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Fred D. Weinstein of Kurzman Eisenberg Corbin and Lever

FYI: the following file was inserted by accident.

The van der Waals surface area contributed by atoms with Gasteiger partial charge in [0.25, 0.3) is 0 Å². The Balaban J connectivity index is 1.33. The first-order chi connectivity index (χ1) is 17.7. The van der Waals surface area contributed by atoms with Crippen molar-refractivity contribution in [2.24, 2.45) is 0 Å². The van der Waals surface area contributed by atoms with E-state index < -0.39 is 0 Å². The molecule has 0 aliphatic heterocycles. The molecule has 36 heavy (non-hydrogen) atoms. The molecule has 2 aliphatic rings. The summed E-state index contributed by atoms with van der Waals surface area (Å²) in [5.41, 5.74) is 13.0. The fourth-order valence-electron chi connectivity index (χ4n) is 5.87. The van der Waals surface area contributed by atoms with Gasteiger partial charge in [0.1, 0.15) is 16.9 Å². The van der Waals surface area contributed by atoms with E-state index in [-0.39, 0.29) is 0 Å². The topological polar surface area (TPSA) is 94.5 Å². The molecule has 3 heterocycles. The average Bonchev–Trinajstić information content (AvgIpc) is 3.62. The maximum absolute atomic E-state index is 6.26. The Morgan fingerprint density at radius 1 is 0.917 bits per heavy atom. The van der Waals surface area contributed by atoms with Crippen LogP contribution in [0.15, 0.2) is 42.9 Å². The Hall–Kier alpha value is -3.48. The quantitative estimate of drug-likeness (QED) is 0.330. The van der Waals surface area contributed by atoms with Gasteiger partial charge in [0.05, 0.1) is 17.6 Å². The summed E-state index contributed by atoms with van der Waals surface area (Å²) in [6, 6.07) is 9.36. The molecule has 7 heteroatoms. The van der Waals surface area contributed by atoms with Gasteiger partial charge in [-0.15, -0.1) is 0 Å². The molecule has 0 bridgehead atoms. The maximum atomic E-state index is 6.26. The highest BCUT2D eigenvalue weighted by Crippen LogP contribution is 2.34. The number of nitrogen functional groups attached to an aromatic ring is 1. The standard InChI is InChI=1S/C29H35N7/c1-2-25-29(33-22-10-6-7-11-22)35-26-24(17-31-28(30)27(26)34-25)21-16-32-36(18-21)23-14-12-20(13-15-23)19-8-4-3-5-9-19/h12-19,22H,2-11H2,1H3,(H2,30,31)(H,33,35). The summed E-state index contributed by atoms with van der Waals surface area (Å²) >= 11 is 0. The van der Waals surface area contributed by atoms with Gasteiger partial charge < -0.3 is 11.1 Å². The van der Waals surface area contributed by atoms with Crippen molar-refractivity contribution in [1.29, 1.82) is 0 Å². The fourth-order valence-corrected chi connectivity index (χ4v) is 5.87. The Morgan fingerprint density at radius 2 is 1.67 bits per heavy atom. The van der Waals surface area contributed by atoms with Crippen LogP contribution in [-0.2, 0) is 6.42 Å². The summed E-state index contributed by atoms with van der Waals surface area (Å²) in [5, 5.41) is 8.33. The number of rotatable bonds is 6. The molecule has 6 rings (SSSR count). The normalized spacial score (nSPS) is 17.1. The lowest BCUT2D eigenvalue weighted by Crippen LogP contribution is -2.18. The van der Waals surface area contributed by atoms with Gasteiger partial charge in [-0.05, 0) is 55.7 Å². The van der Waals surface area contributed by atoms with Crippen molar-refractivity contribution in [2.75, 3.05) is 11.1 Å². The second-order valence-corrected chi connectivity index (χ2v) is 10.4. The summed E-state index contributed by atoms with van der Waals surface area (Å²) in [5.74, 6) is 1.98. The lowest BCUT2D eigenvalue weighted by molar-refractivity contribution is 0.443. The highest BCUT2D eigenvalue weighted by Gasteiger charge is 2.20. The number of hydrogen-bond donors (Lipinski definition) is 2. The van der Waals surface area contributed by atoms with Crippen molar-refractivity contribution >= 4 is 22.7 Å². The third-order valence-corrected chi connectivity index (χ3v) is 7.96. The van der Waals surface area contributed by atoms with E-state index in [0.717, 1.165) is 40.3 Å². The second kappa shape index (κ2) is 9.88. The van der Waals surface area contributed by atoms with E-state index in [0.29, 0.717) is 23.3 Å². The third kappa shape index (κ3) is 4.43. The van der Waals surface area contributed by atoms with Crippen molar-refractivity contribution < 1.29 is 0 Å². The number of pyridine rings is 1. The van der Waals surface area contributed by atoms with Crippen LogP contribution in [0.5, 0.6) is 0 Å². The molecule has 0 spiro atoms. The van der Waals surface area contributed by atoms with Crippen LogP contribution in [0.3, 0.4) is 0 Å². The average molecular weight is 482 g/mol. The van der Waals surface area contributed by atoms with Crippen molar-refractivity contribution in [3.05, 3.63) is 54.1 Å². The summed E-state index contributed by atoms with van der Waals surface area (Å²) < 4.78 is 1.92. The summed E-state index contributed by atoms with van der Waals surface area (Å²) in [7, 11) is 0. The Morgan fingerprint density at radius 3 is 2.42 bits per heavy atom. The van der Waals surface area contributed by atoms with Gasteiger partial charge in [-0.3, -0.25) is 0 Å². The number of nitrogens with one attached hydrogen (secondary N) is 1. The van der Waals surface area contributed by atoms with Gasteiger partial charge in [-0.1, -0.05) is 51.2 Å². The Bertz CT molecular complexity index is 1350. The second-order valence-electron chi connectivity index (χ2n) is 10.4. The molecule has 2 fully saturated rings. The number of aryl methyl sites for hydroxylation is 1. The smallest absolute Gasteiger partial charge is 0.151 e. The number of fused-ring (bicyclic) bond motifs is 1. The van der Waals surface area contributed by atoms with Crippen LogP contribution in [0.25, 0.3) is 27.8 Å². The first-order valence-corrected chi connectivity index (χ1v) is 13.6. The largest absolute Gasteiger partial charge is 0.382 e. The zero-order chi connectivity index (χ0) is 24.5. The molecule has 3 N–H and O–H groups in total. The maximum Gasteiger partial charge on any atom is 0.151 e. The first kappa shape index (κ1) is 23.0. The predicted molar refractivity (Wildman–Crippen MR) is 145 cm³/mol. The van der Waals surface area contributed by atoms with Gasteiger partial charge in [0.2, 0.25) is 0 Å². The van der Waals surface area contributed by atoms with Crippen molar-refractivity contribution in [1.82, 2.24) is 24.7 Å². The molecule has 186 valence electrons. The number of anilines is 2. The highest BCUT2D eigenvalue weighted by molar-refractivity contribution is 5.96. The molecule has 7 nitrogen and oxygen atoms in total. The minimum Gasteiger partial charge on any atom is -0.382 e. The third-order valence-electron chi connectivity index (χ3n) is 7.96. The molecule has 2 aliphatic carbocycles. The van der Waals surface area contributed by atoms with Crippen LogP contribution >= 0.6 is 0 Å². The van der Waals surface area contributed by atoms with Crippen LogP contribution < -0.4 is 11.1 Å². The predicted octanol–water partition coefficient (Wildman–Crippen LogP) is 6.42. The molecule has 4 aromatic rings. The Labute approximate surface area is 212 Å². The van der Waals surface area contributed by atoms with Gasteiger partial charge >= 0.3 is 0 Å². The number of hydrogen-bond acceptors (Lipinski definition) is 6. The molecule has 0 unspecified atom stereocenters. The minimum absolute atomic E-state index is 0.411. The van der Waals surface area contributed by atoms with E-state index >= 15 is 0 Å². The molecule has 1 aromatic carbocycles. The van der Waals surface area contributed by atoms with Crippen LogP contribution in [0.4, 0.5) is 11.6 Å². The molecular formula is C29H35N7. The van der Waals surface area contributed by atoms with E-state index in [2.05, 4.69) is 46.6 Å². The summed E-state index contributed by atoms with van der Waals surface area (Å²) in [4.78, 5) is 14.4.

In 1928, Justice Cardozo wrote the majority opinion for the Court of Appeals in Meinhard v. Salmon, 249 N.Y. 458, 164 N.E. 545 (1928), and famously described the fiduciary duty owed by one co-venturer to another as “something stricter than the morals of the market place.  Not honesty alone, but the punctilio of an honor most sensitive, is then the standard of behavior.” Justice Cardozo’s articulation of the duty of loyalty imposed upon a fiduciary has endured for decades and has been cited in judicial opinions addressing the fiduciary duty owed not just by co-venturers, but in numerous other contexts.  By 2005, Justice Cardozo’s opinion in Meinhard had been invoked in more than a thousand published opinions.  See Robert W. Hillman, Closely-Held Firms and the Common Law of Fiduciary Duty: What Explains the Enduring Qualities of a Punctilio?, 41 Tulsa L. Rev. 441, 445 & n.24 (2005).

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